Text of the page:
The Day My Son Petted a Dog
I don't have to pass my fears and imperfections on to my children.
Like most monumental events, the day my son petted a dog started out like any other. It was 90 degrees outside and we were sitting on the front porch reading a book when a man walked past us. He was walking a medium sized black dog with a rather sweet face, albeit large teeth.
My son called out, “Look it’s a dog,” and the man stopped in front of my porch steps and asked my son if he would like to pet it. My son looked at me and I nodded encouragingly.
We started making our way down the steps and my son stopped, scared. The man started walking away and my son called out, “No, no, I do want to pet it.”
The man came back and again my son had a false start. The man started walking away again and my son said, “Wait, I’m really going to do it!” Holding my hand, he walked up to the dog and gave the shiny black fur a nice long pat. The man smiled and walked away and in that seemingly innocuous moment I experienced a sense of great personal liberation.
Kids petting dogs happens all the time, everywhere, but it never happened in my home. I have a huge, long-standing fear of dogs that was lovingly passed on to me by my older sister who, according to the legends, was chased by a dog when she was younger. This fear has been reinforced by lack of exposure to animals over the years as well as a fair amount of avoidance. Since most people I know don’t have dogs, this fear has not impacted me enough to do anything about it. But I don’t want to pass my fears to my kids. I want them to have the joy of petting a dog and not being afraid.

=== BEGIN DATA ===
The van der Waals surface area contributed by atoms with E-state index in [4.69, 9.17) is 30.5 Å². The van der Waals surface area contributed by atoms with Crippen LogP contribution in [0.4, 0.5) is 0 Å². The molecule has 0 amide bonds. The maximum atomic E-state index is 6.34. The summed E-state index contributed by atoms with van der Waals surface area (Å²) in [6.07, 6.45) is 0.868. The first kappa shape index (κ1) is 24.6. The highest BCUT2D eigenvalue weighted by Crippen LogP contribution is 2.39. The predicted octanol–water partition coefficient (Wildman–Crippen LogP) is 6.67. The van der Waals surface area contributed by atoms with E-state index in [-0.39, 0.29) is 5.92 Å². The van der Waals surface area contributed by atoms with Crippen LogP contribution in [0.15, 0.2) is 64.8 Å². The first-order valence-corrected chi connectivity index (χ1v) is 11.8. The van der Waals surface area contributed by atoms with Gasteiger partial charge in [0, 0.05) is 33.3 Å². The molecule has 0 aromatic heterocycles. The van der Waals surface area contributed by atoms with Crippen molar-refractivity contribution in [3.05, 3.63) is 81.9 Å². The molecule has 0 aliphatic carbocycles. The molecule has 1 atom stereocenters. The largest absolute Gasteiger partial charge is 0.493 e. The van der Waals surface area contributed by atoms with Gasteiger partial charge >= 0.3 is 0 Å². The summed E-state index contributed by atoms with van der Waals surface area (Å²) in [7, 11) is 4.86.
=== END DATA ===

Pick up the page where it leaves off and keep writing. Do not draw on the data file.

So my son petting a dog is a big deal. It didn’t liberate me from my own fear of dogs but it did liberate me from a greater fear, the fear that I need to pass my flaws and imperfections on to my children. That moment was a clear demonstration that I don’t have to limit my children through my own limitations.
I don’t have to limit my children through my own limitations.
Like most people, I have many imperfections and flaws. I’m scared of dogs. I can get impatient. I sweat the small stuff. I don’t always prioritize the way I should. The list goes on. And I don’t want to pass my struggles on to my kids. They will have plenty of their own challenges and I don’t want them to be limited by mine.
I have been fortunate to learn from many people I’ve encountered that children do not to be constrained by their parents’ struggles. Like the girl who grew up watching her parents fight for years and is constantly going to classes and working with her husband to have good communication in her marriage. Like the woman whose mother was always too busy to talk and makes an effort to spend quality time with each of her children. Like the young mother who grew up without any toys or games or fun and makes sure she sits on the floor and plays a silly game with her kids each day.
And like me, in a small way, on the day my son petted a dog. And, who knows, maybe next time, I’ll even pet the dog along with him.